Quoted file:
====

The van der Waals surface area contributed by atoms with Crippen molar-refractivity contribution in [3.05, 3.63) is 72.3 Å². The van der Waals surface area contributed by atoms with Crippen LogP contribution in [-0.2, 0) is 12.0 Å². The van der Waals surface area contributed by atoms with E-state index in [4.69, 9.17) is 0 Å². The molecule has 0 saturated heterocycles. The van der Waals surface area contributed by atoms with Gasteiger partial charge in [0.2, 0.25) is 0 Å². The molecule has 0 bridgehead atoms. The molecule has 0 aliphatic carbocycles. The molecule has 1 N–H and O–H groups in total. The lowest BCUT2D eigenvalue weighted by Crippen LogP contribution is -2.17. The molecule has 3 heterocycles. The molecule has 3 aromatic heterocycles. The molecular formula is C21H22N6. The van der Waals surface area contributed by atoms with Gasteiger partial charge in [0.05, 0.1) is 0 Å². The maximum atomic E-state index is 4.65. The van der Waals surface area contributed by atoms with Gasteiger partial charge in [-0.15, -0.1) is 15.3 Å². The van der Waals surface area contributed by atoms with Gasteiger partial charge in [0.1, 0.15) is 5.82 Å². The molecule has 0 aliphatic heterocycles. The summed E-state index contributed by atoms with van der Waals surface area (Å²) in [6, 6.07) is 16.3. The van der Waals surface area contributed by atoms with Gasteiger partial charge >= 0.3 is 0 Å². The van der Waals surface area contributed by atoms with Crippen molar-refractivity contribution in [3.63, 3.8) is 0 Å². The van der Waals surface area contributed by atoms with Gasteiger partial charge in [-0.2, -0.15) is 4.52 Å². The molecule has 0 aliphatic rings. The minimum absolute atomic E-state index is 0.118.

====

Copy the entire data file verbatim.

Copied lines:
The van der Waals surface area contributed by atoms with Crippen molar-refractivity contribution in [3.05, 3.63) is 72.3 Å². The van der Waals surface area contributed by atoms with Crippen LogP contribution in [-0.2, 0) is 12.0 Å². The van der Waals surface area contributed by atoms with E-state index in [4.69, 9.17) is 0 Å². The molecule has 0 saturated heterocycles. The van der Waals surface area contributed by atoms with Gasteiger partial charge in [0.2, 0.25) is 0 Å². The molecule has 0 bridgehead atoms. The molecule has 0 aliphatic carbocycles. The molecule has 1 N–H and O–H groups in total. The lowest BCUT2D eigenvalue weighted by Crippen LogP contribution is -2.17. The molecule has 3 heterocycles. The molecule has 3 aromatic heterocycles. The molecular formula is C21H22N6. The van der Waals surface area contributed by atoms with Gasteiger partial charge in [0.05, 0.1) is 0 Å². The maximum atomic E-state index is 4.65. The van der Waals surface area contributed by atoms with Gasteiger partial charge in [-0.15, -0.1) is 15.3 Å². The van der Waals surface area contributed by atoms with Gasteiger partial charge in [0.1, 0.15) is 5.82 Å². The molecule has 0 aliphatic heterocycles. The summed E-state index contributed by atoms with van der Waals surface area (Å²) in [6, 6.07) is 16.3. The van der Waals surface area contributed by atoms with Gasteiger partial charge >= 0.3 is 0 Å². The van der Waals surface area contributed by atoms with Crippen molar-refractivity contribution in [3.63, 3.8) is 0 Å². The van der Waals surface area contributed by atoms with Gasteiger partial charge in [-0.2, -0.15) is 4.52 Å². The molecule has 0 aliphatic rings. The minimum absolute atomic E-state index is 0.118.